Going Beyond Job Skills: 3 Traits of Massage Therapists | Career Training | The Salter School
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Going Beyond Job Skills: 3 Traits of Massage Therapists

Category(ies): Massage Therapy

massage therapy training programBefore entering a massage therapy training program, it’s important to know if you’re cut out for the job

Interested in a career in massage therapy? Of course, job training is one of the first things you’ll want to think about when embarking on any new job path. Finding a massage therapy training program that works for you in terms of your schedule and life responsibilities, is affordable, and that can help prepare you for finding a job at the completion of program are all important considerations.

However, it’s critical to look at the picture beyond graduation to determine whether your personality is suited to any professional field you’re going to enter. After all, you’ll need to show up to a job every day. If you’re going to invest the time and money in training program, it’s smart to consider long-term job satisfaction.

Let’s take a closer look at some traits of a successful massage therapist.

  1. Physical strength and stamina

Massage therapy may not appear to be as physically demanding as some other jobs – that is, it’s unlikely that you’ll have to regularly lift heavy items or perform manual labor – but it still requires a certain amount of physical strength and stamina.

Consider that most massage therapists are on their feet during the bulk of their work hours. Being able to comfortably stand for long periods of time is essential.

Being able to lean over a massage table is a must, so people with back problems may not be suited to this profession. In addition, upper body strength is necessary to perform certain massage techniques.

  1. Intuitive people skills

It goes without saying that massage therapists need to be comfortable working with people. However, being friendly and personable are only the beginning.

Effective massage therapists need to be sharp listeners to gain an understanding of where, how, and when clients are experiencing pain or tension.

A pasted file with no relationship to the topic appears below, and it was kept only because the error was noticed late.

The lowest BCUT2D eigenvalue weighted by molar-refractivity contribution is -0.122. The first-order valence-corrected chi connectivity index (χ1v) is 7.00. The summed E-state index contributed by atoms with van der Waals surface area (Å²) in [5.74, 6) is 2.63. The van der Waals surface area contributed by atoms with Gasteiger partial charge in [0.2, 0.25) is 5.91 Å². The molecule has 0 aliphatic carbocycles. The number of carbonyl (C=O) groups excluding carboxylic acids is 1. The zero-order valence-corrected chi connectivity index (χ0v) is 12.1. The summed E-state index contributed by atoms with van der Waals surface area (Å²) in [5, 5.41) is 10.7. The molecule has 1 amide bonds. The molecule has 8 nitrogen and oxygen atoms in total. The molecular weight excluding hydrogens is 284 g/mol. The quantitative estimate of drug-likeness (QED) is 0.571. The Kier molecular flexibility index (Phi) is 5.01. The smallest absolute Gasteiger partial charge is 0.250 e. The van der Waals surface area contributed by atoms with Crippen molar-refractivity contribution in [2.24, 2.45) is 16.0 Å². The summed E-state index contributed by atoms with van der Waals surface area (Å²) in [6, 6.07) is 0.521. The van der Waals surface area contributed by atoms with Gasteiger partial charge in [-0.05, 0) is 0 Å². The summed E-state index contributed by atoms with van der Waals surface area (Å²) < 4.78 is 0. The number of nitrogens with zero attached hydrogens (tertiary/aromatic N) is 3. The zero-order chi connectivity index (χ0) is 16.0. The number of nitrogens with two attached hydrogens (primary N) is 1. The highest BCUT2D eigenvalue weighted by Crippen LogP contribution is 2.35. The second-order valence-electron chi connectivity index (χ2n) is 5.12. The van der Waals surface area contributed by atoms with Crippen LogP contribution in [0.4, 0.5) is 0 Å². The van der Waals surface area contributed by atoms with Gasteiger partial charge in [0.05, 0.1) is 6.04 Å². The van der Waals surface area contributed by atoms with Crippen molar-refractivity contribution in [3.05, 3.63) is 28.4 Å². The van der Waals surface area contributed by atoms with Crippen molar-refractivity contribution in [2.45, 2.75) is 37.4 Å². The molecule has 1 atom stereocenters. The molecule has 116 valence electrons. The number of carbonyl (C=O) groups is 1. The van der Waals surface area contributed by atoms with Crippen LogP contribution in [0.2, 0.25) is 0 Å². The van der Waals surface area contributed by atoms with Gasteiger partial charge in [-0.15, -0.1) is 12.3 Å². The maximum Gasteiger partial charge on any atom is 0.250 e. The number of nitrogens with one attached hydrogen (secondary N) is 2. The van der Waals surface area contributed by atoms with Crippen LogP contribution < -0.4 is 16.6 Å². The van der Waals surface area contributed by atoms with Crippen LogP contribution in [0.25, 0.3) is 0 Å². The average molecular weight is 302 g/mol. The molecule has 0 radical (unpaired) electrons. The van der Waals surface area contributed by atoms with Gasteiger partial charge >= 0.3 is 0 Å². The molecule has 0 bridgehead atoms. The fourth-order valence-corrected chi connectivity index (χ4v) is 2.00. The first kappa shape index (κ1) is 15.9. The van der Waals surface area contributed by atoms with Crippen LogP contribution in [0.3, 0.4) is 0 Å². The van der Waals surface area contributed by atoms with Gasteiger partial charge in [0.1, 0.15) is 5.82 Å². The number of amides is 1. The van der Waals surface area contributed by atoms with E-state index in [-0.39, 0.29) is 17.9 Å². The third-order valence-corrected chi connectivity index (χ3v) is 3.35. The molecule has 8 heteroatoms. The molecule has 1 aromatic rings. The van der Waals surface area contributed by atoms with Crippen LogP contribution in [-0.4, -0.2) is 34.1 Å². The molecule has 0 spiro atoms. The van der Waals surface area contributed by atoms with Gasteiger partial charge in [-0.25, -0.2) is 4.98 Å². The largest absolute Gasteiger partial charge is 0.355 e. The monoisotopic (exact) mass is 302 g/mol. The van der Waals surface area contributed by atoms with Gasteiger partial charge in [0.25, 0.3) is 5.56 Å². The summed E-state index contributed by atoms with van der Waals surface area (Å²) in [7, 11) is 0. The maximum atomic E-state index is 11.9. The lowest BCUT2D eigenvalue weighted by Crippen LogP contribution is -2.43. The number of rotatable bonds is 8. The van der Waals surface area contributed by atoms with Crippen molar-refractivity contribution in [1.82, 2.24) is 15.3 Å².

Demonstrating empathy in conversation and in massage technique can go a long way toward creating trust with clients. That’s important for two reasons:

  • For massage therapists in spa settings or who have individual practices, building trust can help create long-term relationships with clients that could be a vital source of repeat business
  • For those working medical settings, trust can facilitate communication with patients that will allow you to provide more effective treatment that can relieve pain or facilitate healing

It’s also important to be able to gauge when it’s appropriate to engage in small talk versus allowing a quiet, comfortable silence.

  1. Excellent organizational skills

No matter what setting a massage therapist works in, being organized is essential. Of course, there’s likely to be a certain amount of administrative or paperwork in any job. Massage therapists may need to stay on top of scheduling and billing duties, and those who work in medical settings may have to be up to speed on some procedures required to file medical claims.

Massage therapists who run their own practices also need to be comfortable ordering supplies, marketing their services and booking appointments.

Think you fit the bill? If you’d like more information about what it takes to become a successful massage therapist, request more information or schedule a tour at Salter’s  Fall River, Tewksbury, or Malden campuses.

The Salter School Malden campus is no longer accepting new enrollments.